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States Challenge Federal Overtime Rule

Twenty-one state officials filed a lawsuit claiming the Obama administration’s rule to extend mandatory overtime pay will place a huge burden on state budgets.
September 22, 2016

​AUSTIN – Texas Attorney General Ken Paxton and Nevada Attorney General Adam Paul Laxalt filed a lawsuit on Wednesday on behalf of 21 states, challenging the Obama administration’s overtime rule.

The AGs maintain that the overtime rule more than doubles the salary threshold for a U.S. worker to be entitled to overtime and will force many state and local governments, as well as private businesses, to substantially increase their employment costs. Some governments and private businesses may even be forced to eliminate services or lay off employees.

Joining Texas and Nevada in the lawsuit are Alabama, Arizona, Arkansas, Georgia, Indiana, Iowa, Kansas, Kentucky, Louisiana, Maine, Michigan, Mississippi, Nebraska, New Mexico, Ohio, Oklahoma, South Carolina, Utah and Wisconsin.

Also, the National Retail Federation filed a suit in U.S. District Court on behalf of the millions of employers and employees who will be drastically affected if the Labor Department’s changes to the federal overtime rules go into effect on December 1.

“Retailers are already struggling to implement this new government mandate before the swiftly approaching deadline, and the automatic update included in the rule would make them do this same dance every three years for as long as they are able to remain in business,” said NRF Senior Vice President for Government Relations David French. “This is a massive government overreach of executive authority, and the courts need to put a stop to it.”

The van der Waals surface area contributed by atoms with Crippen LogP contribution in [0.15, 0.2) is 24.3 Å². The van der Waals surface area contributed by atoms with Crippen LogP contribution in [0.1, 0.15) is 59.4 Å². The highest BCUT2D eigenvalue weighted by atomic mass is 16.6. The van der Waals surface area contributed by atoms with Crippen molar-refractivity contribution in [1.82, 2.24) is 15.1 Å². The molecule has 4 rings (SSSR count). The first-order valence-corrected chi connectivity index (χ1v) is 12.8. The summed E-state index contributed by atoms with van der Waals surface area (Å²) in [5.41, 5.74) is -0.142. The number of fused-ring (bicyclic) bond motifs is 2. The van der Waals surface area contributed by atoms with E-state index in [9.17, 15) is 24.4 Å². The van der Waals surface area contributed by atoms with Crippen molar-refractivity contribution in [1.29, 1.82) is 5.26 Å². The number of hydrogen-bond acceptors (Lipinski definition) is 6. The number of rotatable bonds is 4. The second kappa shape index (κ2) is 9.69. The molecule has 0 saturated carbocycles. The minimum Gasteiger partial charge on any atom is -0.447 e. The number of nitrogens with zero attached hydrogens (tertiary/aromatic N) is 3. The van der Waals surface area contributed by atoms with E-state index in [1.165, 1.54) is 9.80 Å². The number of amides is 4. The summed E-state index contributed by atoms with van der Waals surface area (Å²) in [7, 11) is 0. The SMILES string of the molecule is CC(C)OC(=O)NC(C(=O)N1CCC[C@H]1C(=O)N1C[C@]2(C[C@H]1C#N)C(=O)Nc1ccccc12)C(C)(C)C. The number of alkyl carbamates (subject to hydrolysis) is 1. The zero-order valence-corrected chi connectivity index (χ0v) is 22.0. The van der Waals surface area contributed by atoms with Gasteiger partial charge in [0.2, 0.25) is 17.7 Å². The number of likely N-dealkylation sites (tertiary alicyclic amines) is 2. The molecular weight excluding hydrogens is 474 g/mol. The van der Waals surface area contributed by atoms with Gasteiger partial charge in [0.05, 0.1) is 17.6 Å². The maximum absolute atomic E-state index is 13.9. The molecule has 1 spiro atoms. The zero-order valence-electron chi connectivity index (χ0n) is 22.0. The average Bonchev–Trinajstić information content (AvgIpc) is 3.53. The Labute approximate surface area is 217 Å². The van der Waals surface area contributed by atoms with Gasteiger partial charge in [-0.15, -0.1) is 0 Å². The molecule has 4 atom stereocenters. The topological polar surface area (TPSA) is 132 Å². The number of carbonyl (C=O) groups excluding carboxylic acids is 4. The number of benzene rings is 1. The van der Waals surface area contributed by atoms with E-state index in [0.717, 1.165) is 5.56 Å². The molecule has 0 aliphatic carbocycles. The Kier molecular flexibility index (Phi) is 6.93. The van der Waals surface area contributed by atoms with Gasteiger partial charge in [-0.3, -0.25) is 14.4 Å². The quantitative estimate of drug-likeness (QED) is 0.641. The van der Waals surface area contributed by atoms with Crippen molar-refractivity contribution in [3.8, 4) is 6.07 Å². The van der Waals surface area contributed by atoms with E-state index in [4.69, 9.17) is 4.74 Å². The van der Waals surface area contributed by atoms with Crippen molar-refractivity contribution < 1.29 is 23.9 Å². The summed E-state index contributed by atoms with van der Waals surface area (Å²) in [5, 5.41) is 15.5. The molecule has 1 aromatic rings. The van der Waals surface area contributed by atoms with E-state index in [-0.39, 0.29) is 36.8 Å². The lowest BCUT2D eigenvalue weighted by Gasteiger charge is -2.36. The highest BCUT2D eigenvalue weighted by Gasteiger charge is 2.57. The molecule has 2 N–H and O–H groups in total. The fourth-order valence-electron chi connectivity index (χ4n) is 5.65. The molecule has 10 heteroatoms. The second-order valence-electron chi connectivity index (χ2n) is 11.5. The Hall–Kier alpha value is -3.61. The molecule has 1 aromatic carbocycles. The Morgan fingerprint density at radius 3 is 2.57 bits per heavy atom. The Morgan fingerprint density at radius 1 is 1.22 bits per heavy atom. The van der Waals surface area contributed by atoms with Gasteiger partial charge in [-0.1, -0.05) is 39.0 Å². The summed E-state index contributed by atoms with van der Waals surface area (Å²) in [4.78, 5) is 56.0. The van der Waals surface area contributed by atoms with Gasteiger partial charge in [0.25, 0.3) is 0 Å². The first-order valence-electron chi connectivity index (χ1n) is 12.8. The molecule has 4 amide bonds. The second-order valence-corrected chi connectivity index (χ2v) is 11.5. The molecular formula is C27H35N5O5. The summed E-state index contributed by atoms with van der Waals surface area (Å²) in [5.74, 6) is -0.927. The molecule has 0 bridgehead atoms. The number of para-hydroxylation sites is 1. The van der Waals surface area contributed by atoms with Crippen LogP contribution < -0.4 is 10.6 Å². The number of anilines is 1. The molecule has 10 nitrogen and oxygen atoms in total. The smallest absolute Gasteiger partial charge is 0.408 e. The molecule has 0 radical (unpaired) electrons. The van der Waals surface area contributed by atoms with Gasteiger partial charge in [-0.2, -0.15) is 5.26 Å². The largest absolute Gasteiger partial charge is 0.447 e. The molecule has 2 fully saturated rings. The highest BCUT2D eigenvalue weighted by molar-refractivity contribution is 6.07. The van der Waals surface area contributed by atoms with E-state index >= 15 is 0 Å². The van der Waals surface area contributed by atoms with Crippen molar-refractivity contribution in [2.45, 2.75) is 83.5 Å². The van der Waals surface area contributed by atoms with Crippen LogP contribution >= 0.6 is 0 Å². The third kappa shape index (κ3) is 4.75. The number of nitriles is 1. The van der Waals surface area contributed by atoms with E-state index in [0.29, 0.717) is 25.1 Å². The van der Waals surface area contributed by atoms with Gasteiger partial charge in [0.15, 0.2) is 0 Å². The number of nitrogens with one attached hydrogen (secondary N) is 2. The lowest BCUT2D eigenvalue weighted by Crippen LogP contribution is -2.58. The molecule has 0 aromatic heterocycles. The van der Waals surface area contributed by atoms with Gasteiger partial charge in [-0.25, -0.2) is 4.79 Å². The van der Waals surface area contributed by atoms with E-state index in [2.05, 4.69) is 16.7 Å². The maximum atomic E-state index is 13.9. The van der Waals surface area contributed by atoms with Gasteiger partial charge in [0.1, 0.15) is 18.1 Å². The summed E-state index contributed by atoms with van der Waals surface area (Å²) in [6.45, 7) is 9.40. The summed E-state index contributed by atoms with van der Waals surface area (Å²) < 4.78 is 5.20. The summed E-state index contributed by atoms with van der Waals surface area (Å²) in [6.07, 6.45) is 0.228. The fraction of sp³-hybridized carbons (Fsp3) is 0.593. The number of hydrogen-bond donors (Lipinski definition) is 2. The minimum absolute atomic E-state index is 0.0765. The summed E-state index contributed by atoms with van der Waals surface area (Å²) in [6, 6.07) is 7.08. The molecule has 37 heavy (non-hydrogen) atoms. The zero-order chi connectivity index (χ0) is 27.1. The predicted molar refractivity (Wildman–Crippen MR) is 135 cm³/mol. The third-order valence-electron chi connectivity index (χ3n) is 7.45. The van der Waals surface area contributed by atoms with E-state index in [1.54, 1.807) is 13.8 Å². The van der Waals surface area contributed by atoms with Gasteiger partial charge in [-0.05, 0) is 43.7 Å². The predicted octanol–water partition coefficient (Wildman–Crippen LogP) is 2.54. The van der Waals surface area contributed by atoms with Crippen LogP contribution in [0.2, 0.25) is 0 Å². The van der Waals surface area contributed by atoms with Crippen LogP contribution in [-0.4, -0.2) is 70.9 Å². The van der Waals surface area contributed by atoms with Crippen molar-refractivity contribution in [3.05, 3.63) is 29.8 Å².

Issue Background
On May 18, 2016, the U.S. Department of Labor (DOL) issued a final rule to update the regulations governing which employees are eligible for overtime pay. Today, employers are required to pay overtime for all employees earning $455 per week or $23,660 or less per year. Under the new rule, that salary threshold would increase and require businesses to pay overtime for all employees earning $913 a week or $47,476 or less per year.

For the first time in the Labor Department’s history, it failed to consider salary levels in the retail marketplace when setting the final rule—in all previous rulemakings, DOL had reduced the national overtime threshold to account for average retail wages. The DOL also took the unprecedented step of setting the threshold to automatically update every three years using the same flawed methodology.

The new overtime rule kicks in on December 1, 2016; however, several lawmakers are pushing legislation that would require the DOL to redraft the rule. NACS is not opposed to adjusting the overtime salary threshold; however, NACS believes that the threshold must be established in a manner that is appropriate for the particular industry and geographic region in which the employee is working.

NACS supports H.R. 4773 and S. 2707 to require the DOL to go back to the drawing board and redraft the rule, taking into consideration the overall economic impact of its decisions.